A major component of building for the web is providing our customers feedback as they’re navigating and using our apps. The browser provides native ways to do that including alerts, confirmations, and prompts, but how can we use automation tools like Cypress to test those experiences?
What are alerts, confirmations, and prompts?
While developers tend to create custom solutions for providing a notice to someone visiting their website, all browsers actually come with a few methods right out of the box to handle this for you including alerts, confirmations, and prompts.
They all provide similar functionality, but vary slightly in the feedback requested from the site visitor.
Alerts: triggers a message dialogue with a single action allowing the user to accept and close the dialogue.
alert('This is an alert!');
Confirmation: triggers a message dialogue but provides two actions allowing the user to accept or cancel the dialogue, both closing after an action has been taken.
confirm('Would you like to confirm?');
Prompt: triggers basically the same thing as a confirmation, except there’s an additional text input, for the visitor to return a message
prompt('Please enter your confirmation.');
All of the options are somewhat similar, but provide a different set of actions which can be useful for different situations.
Challenges with testing some native browser features
For instance, if I wanted to select a button on the page with Cypress, I might run:
While the Cypress
get method is a bit more complex, we’re essentially looking for that element by a selector, similar to:
When dealing with the alerts, confirmations, and prompts, we don’t have a way to select these elements.
Alerts, confirmations, and prompts in Cypress
To get around this limitation, we can instead listen to the events that these dialogues emit to make sure our notifications are working as expected.
For example, if we wanted to listen for the alert dialogue, we could add an event listener in Cypress like:
While this method is still somewhat limited and it varies a bit between the dialogue types, it should give us enough functionality to regain confidence in our tests by allowing us to confirm the text as well as confirming the event actually occurred.
Let’s dig into the code and see how each of these would look in practice.
Testing alerts in the browser with Cypress
Similar to what we saw above, we can test our alerts using code similar to the following:
After first triggering the alert, we’ll listen to the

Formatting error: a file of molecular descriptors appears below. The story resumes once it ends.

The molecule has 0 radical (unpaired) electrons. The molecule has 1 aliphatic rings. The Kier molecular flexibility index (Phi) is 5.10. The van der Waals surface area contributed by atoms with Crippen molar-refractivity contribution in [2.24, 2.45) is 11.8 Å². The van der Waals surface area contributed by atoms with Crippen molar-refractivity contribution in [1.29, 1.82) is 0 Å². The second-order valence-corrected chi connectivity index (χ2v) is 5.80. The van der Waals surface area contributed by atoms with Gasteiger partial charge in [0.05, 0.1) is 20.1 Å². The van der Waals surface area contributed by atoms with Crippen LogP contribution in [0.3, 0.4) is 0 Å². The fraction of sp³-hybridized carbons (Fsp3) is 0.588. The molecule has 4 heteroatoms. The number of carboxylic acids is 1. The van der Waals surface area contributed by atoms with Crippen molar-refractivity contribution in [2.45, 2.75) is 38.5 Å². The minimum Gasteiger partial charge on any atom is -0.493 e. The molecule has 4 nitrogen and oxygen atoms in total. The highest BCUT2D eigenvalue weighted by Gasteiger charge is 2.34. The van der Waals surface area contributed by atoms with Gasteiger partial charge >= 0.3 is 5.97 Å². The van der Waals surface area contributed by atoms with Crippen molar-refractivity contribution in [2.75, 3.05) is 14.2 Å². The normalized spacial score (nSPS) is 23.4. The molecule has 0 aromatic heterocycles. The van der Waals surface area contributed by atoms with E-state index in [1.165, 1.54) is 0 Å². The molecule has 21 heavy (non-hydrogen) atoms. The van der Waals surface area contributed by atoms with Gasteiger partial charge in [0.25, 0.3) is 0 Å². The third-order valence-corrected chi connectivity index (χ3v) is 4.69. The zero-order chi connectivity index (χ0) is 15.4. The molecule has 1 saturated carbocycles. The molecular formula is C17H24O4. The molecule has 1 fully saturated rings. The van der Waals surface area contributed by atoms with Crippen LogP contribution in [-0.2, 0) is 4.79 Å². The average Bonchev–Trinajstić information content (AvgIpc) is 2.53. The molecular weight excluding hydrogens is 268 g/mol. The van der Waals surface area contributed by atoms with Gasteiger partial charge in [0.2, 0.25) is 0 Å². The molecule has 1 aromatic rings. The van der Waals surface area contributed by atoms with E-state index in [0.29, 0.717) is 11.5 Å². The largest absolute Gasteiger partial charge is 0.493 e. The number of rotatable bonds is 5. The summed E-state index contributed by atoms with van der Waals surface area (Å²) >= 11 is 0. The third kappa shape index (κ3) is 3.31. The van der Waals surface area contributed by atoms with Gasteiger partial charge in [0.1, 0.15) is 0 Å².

window:alert event. When it’s triggered, Cypress will pass the argument
text containing the alert’s message to the callback function, which we can then write an assertion against.
Testing confirmation in the browser with Cypress
Testing a confirmation dialogue will be similar to our alert:
Like the alert, we’re testing to make sure our message (
text) includes exactly what we want.
The tricky part however, is we don’t have an explicit way to test the response as to whether the person hit “Ok” or “Cancel”. So we have to assert against something in the UI, where in this example, we have an element that contains the message.
Speaking of having two options, by default, Cypress will automatically hit “Ok” in our confirmation. If we wanted to instead test a use case of someone clicking “Cancel”, we can instead return false in our event callback:
And similarly, if you want to test that someone cancelled, you’ll need to have a way to indicate that in the UI.
Testing prompts in the browser with Cypress
Prompts are where things get slightly different. Let’s dive right in:
You’ll notice that we’re not testing this using a Cypress event like we did before. That’s because Cypress doesn’t include a
window:prompt event similar to our alerts and confirmations.
Instead, we’re going to first access the window using
cy.window(), where we’ll then “stub” that prompt event, along with the message that we want Cypress to return to the prompt dialogue.
Once stubbed, just like the other two, we can click our button and make sure that our UI includes an indication that the answer worked.
Now like our confirmation, the prompt dialogue has the ability for someone to click “Cancel”.
To test out the cancel path, we can use the Cypress
callsFake method and return
null (it has to be
null), which will then tell Cypress that we want to cancel that prompt when it gets triggered.
What to expect in Cypress
After implementing these tests, you might be wondering why you’re not actually seeing these dialogues inside of Cypress itself.
Like we mentioned earlier, Cypress will confirm each dialogue by default, meaning if there’s an “Ok” option, it will essentially click that immediately. As Cypress works through these tests, you won’t see that dialogue in the Cypress UI.
Learn more about testing in Cypress and other tools!
To get a step-by-step walkthrough for testing alerts, confirmations, prompts, and a whole lot more in Cypress and even Selenium Java, check out the Automation Cookbook!